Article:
If Aang also took her firebending away, then that sounds like a pretty strong reason for revenge to me. And for becoming some sort of expert with swords, knives, bombs… something.

The live-action must address this.

What happened to the cabbage guy?

Episode after episode, we see the poor guy lose his cabbages due to no fault of his own, but because of random fights or bended elements ruining his crop. 

But does he end up with unbothered cabbages? Also, what’s his name?

Trivial, yet important.

What is Iroh’s love story?

We know the Dragon of the West’s father, Fire Lord Azulan, wanted to crown him the next Fire Lord. But throughout the series, Ozai is implicated in his father’s untimely death and suspicious wish to give him the throne.

We know he besieged Ba Sing Se for 600 days and lost his son on the front lines of battle  during that time.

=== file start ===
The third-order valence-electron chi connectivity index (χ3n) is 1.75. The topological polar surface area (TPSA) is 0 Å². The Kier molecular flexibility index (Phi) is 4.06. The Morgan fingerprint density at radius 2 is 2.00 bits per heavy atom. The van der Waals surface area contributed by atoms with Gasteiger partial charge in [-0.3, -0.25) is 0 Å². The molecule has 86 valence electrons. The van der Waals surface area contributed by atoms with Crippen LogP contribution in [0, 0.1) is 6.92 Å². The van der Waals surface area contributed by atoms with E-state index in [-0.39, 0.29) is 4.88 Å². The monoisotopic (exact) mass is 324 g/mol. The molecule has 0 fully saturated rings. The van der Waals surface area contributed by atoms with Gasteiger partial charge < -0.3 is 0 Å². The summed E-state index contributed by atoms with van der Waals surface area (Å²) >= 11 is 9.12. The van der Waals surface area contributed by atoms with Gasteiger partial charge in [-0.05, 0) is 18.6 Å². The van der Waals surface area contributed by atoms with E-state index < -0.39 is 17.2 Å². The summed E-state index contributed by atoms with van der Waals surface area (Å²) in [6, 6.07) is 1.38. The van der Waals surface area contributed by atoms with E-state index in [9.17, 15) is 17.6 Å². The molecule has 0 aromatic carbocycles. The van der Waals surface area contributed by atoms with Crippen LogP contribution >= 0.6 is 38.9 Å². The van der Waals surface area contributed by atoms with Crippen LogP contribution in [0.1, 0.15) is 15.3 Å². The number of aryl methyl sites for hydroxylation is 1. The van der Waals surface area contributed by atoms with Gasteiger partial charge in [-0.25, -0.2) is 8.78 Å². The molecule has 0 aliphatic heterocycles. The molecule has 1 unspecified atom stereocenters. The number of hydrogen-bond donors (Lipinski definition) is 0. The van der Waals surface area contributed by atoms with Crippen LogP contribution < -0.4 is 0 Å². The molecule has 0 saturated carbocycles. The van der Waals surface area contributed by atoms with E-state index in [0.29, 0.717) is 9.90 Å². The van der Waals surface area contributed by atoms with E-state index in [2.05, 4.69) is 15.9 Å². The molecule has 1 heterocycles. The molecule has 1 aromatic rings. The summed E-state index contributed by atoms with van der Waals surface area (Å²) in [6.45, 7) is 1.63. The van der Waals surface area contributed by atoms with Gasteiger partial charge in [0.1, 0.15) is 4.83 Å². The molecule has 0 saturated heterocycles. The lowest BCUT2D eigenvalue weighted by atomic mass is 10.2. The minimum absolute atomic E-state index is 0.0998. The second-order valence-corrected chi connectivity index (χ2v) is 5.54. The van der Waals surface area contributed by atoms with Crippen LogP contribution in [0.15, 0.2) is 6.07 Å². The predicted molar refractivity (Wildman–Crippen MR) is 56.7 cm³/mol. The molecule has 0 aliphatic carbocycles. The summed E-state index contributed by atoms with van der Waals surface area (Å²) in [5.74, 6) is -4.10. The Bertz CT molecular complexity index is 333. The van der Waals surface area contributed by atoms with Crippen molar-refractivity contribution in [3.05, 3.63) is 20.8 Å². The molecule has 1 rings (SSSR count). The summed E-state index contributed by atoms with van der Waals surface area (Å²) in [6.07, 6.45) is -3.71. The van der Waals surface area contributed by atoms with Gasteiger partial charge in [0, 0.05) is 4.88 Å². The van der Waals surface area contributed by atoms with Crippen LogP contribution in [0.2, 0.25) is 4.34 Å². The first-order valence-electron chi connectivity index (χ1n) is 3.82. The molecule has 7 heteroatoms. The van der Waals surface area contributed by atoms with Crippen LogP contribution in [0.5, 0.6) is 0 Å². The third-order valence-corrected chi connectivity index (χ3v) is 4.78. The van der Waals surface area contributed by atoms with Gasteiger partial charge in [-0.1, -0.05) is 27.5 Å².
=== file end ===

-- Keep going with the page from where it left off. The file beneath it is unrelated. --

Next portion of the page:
We know Uncle Iroh functions as Zuko’s moral compass and father figure. 

We know he advised every character he encountered with wisdom on what to do in their personal, professional or aspirational lives.

But we do not know anything about his son’s mother or any other love interest.

Who makes Iroh’s tea boil a little hotter? 

Where is she, why did they split up and does she come back into the picture?

Also, who originally taught him pai sho? 

These are just a few of the main cliffhangers. But what ever happened to Jet, is he still alive? 

Did Zuko and Katara, in fact, have feelings for each other and act on it in some deleted scene we must get access to? 

Where are the rest of the Kyoshi warriors? Only Suki is accounted for at the end of the series.

There are countless other mini-storylines to flesh out, all of which culminate in having enough content for a season four and are great starting points for the live-action series.

And no, these questions cannot be teased out in The Legend of Korra, which should have never been made before resolving these important matters. I don’t want one rushed episode in the middle of the spinoff series. 

I want a season four of Avatar the Last Airbender and to actually see the cast grow up as regular people, grappling with the above questions, who are not always preparing for a fight or running from an attack.

But I’ll settled for the already-in-the-books live-action.